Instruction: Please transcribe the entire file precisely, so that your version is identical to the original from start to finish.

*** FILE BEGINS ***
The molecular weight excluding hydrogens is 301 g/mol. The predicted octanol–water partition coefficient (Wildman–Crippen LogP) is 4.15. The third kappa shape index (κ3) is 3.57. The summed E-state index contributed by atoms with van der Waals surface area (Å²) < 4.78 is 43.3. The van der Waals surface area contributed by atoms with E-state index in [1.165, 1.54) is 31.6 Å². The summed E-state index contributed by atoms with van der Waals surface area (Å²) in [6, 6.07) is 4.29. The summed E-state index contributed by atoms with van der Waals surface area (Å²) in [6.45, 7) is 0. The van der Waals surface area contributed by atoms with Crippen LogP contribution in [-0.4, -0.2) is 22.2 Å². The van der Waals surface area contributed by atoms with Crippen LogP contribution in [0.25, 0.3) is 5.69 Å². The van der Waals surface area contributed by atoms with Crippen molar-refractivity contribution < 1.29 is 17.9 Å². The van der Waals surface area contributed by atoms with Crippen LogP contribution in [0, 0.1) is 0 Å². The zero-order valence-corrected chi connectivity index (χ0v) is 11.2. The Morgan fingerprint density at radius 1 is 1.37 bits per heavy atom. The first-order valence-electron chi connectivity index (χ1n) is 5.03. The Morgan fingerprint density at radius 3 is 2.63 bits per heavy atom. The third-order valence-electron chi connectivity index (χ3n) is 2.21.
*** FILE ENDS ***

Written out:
The molecular weight excluding hydrogens is 301 g/mol. The predicted octanol–water partition coefficient (Wildman–Crippen LogP) is 4.15. The third kappa shape index (κ3) is 3.57. The summed E-state index contributed by atoms with van der Waals surface area (Å²) < 4.78 is 43.3. The van der Waals surface area contributed by atoms with E-state index in [1.165, 1.54) is 31.6 Å². The summed E-state index contributed by atoms with van der Waals surface area (Å²) in [6, 6.07) is 4.29. The summed E-state index contributed by atoms with van der Waals surface area (Å²) in [6.45, 7) is 0. The van der Waals surface area contributed by atoms with Crippen LogP contribution in [-0.4, -0.2) is 22.2 Å². The van der Waals surface area contributed by atoms with Crippen LogP contribution in [0.25, 0.3) is 5.69 Å². The van der Waals surface area contributed by atoms with Crippen molar-refractivity contribution < 1.29 is 17.9 Å². The van der Waals surface area contributed by atoms with Crippen LogP contribution in [0, 0.1) is 0 Å². The zero-order valence-corrected chi connectivity index (χ0v) is 11.2. The Morgan fingerprint density at radius 1 is 1.37 bits per heavy atom. The first-order valence-electron chi connectivity index (χ1n) is 5.03. The Morgan fingerprint density at radius 3 is 2.63 bits per heavy atom. The third-order valence-electron chi connectivity index (χ3n) is 2.21.